Lecturer, Department of English, the Bhawanipur Education Society College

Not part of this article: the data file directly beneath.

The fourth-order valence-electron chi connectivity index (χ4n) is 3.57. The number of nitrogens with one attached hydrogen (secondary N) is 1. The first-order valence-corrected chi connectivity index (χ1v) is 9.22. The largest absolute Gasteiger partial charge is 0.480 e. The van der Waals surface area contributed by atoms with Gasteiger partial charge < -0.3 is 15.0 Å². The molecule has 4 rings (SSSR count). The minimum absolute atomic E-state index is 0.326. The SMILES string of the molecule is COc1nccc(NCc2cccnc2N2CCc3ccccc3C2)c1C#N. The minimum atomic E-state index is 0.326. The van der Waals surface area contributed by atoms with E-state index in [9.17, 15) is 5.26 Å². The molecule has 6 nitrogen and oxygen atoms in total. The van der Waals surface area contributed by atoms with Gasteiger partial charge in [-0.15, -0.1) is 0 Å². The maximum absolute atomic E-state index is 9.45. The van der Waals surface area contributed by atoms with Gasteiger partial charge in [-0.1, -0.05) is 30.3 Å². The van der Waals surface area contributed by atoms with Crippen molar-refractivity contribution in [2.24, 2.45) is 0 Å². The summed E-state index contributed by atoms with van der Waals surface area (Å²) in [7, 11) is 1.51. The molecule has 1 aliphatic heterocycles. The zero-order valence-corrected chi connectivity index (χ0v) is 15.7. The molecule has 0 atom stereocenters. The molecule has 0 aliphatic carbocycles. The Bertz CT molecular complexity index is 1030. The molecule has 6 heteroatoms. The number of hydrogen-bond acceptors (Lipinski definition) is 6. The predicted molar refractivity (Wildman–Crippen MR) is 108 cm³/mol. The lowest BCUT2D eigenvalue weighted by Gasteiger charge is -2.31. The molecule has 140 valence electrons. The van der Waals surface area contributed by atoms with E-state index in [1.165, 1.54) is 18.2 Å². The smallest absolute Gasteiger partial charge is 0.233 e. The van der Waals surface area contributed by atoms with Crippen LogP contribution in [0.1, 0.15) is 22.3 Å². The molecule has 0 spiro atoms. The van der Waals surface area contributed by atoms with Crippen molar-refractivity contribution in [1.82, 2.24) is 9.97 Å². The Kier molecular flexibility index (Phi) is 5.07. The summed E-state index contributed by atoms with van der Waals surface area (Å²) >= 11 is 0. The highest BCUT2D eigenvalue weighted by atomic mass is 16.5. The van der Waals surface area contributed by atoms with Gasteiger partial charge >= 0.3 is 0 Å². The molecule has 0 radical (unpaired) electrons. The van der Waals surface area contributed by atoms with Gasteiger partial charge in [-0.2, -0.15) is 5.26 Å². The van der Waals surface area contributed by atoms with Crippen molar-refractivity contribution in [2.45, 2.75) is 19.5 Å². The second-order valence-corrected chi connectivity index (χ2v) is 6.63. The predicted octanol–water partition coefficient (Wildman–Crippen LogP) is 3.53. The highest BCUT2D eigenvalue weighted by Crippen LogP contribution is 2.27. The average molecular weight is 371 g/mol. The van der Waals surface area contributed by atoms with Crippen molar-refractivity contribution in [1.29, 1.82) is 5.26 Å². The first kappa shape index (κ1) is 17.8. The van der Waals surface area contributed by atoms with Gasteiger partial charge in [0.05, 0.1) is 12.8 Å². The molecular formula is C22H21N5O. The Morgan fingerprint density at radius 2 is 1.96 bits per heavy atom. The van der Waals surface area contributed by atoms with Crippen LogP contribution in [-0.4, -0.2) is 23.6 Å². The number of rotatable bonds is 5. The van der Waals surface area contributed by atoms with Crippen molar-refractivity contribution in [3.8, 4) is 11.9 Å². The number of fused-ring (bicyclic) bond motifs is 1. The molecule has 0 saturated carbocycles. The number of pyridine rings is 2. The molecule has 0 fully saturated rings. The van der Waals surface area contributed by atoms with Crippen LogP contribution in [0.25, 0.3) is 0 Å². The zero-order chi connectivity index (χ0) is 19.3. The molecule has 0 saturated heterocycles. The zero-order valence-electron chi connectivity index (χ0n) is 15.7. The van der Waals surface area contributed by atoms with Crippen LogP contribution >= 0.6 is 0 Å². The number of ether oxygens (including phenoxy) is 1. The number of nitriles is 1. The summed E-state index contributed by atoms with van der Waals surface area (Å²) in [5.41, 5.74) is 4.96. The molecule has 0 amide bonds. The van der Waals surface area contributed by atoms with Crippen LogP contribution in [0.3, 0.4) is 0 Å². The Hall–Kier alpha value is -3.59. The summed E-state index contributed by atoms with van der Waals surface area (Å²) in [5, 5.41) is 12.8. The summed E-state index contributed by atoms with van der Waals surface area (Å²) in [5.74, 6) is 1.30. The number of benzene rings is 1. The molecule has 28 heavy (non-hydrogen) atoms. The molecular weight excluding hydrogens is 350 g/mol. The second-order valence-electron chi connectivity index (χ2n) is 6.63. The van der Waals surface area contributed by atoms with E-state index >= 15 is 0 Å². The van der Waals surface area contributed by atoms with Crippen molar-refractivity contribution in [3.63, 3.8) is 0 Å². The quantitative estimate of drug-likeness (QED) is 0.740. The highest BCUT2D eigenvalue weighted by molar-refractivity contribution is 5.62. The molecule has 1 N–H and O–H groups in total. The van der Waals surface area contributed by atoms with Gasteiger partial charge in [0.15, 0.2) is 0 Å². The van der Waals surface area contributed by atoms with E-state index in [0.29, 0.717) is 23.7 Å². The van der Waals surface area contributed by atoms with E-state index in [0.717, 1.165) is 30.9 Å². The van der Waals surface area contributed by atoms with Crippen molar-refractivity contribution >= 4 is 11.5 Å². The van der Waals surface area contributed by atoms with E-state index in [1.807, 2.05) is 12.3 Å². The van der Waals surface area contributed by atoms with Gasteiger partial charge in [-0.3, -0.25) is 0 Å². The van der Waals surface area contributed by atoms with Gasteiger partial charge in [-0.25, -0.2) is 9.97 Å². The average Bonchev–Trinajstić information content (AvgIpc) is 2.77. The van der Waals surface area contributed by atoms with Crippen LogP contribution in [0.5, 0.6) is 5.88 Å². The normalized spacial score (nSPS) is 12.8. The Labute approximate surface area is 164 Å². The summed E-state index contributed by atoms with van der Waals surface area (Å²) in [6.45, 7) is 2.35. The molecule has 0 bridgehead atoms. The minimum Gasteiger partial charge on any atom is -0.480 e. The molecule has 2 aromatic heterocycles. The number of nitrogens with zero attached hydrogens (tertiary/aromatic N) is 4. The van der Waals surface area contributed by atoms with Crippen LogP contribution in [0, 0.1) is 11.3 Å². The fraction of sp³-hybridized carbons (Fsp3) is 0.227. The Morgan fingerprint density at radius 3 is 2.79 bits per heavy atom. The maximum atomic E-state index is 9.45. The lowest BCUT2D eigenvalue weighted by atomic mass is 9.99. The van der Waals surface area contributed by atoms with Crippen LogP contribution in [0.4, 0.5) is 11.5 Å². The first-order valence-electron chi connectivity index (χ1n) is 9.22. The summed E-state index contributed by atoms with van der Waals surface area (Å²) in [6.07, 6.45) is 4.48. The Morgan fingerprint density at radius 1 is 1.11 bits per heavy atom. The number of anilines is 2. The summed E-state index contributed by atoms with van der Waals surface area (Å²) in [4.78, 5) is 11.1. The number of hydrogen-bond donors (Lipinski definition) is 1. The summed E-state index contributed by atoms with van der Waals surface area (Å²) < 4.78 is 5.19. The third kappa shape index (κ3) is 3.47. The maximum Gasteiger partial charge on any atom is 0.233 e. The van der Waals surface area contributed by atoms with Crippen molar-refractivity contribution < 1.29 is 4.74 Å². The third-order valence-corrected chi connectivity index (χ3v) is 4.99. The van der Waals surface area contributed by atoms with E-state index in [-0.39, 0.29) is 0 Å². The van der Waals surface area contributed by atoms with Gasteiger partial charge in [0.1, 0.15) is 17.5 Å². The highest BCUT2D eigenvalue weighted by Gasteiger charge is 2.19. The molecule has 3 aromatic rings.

Cultural materialism as a theoretical approach seeks to undertake a critical analysis of culture, cultural forms and their relationship with nationhood and nation formation. Raymond Williams in his 1973 work The Country and the City elaborated on the central concerns of this approach. According to Williams, cultural forms and particularly literature, reflect and consolidate social norms and realities. As Hywel Dix explains, “Williams emphasized the fact that nationhood had originally been imagined into existence in part through its literature and cultural forms. Accordingly, to produce a different kind of literature is to imagine a different kind of nation.”(3) Similarly, Benedict Anderson’s seminal work Imagined Communities talks of the convergence of capitalism and print culture as central to the creation of the ‘imagined community’ of the nation. Cultural forms and particularly printed texts help reflect and generate social order. In doing so, they help create the identity of a nation. When certain texts then, subvert this overarching social order by presenting narratives of liminal, marginalised (non) identities, they problematize the notion of a unified nation and help generate a more nuanced understanding of the same. This aspect of cultural forms, particularly writing, would be examined in detail by Homi Bhabha in Nation and Narration where he builds upon the work of both Williams and Anderson. In the words of Dix, “Bhabha refers to Rushdie’s Satanic Verses in which Rushdie gives fictional realization to the kind of working class Indian community that had previously made little impact on the novel tradition in Britain. This is not, Bhabha points out, because such communities had not previously existed but because they lacked access to the means of representation. Bhabha says that by writing a novel about a community of people previously excluded from the literary record, and explicitly in opposition to the dominant political tones of the period, Rushdie enables us to imagine ‘how newness enters the world.’” (23)